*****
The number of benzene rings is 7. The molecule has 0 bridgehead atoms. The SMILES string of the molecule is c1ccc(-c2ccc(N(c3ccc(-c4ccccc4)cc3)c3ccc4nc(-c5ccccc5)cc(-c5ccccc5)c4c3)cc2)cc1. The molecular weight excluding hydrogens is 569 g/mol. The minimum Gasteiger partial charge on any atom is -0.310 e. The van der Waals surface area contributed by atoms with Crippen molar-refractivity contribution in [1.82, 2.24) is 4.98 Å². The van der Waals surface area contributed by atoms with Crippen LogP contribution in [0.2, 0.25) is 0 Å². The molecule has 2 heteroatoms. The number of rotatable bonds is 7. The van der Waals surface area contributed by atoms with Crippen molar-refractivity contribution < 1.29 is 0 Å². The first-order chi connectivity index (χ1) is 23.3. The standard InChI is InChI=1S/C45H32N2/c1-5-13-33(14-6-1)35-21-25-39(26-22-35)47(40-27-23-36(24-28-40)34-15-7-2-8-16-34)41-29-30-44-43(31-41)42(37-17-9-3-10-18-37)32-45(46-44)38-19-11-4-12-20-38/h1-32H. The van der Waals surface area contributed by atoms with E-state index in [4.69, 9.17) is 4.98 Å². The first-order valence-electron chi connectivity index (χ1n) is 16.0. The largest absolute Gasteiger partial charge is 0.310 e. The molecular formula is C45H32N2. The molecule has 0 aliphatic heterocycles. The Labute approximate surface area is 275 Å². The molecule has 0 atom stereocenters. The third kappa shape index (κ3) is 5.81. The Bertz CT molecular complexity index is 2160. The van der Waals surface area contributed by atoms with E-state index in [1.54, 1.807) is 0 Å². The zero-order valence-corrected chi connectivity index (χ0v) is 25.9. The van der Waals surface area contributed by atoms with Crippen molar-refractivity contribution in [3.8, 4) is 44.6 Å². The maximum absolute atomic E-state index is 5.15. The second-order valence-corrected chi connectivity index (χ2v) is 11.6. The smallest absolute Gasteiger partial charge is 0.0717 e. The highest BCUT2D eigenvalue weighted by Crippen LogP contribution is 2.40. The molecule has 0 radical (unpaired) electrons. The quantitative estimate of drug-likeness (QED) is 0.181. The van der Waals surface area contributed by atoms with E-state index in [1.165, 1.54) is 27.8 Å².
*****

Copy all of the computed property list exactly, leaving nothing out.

The number of benzene rings is 7. The molecule has 0 bridgehead atoms. The SMILES string of the molecule is c1ccc(-c2ccc(N(c3ccc(-c4ccccc4)cc3)c3ccc4nc(-c5ccccc5)cc(-c5ccccc5)c4c3)cc2)cc1. The molecular weight excluding hydrogens is 569 g/mol. The minimum Gasteiger partial charge on any atom is -0.310 e. The van der Waals surface area contributed by atoms with Crippen molar-refractivity contribution in [1.82, 2.24) is 4.98 Å². The van der Waals surface area contributed by atoms with Crippen LogP contribution in [0.2, 0.25) is 0 Å². The molecule has 2 heteroatoms. The number of rotatable bonds is 7. The van der Waals surface area contributed by atoms with Crippen molar-refractivity contribution < 1.29 is 0 Å². The first-order chi connectivity index (χ1) is 23.3. The standard InChI is InChI=1S/C45H32N2/c1-5-13-33(14-6-1)35-21-25-39(26-22-35)47(40-27-23-36(24-28-40)34-15-7-2-8-16-34)41-29-30-44-43(31-41)42(37-17-9-3-10-18-37)32-45(46-44)38-19-11-4-12-20-38/h1-32H. The van der Waals surface area contributed by atoms with E-state index in [4.69, 9.17) is 4.98 Å². The first-order valence-electron chi connectivity index (χ1n) is 16.0. The largest absolute Gasteiger partial charge is 0.310 e. The molecular formula is C45H32N2. The molecule has 0 aliphatic heterocycles. The Labute approximate surface area is 275 Å². The molecule has 0 atom stereocenters. The third kappa shape index (κ3) is 5.81. The Bertz CT molecular complexity index is 2160. The van der Waals surface area contributed by atoms with E-state index in [1.54, 1.807) is 0 Å². The zero-order valence-corrected chi connectivity index (χ0v) is 25.9. The van der Waals surface area contributed by atoms with Crippen molar-refractivity contribution in [3.8, 4) is 44.6 Å². The maximum absolute atomic E-state index is 5.15. The second-order valence-corrected chi connectivity index (χ2v) is 11.6. The smallest absolute Gasteiger partial charge is 0.0717 e. The highest BCUT2D eigenvalue weighted by Crippen LogP contribution is 2.40. The molecule has 0 radical (unpaired) electrons. The quantitative estimate of drug-likeness (QED) is 0.181. The van der Waals surface area contributed by atoms with E-state index in [1.165, 1.54) is 27.8 Å².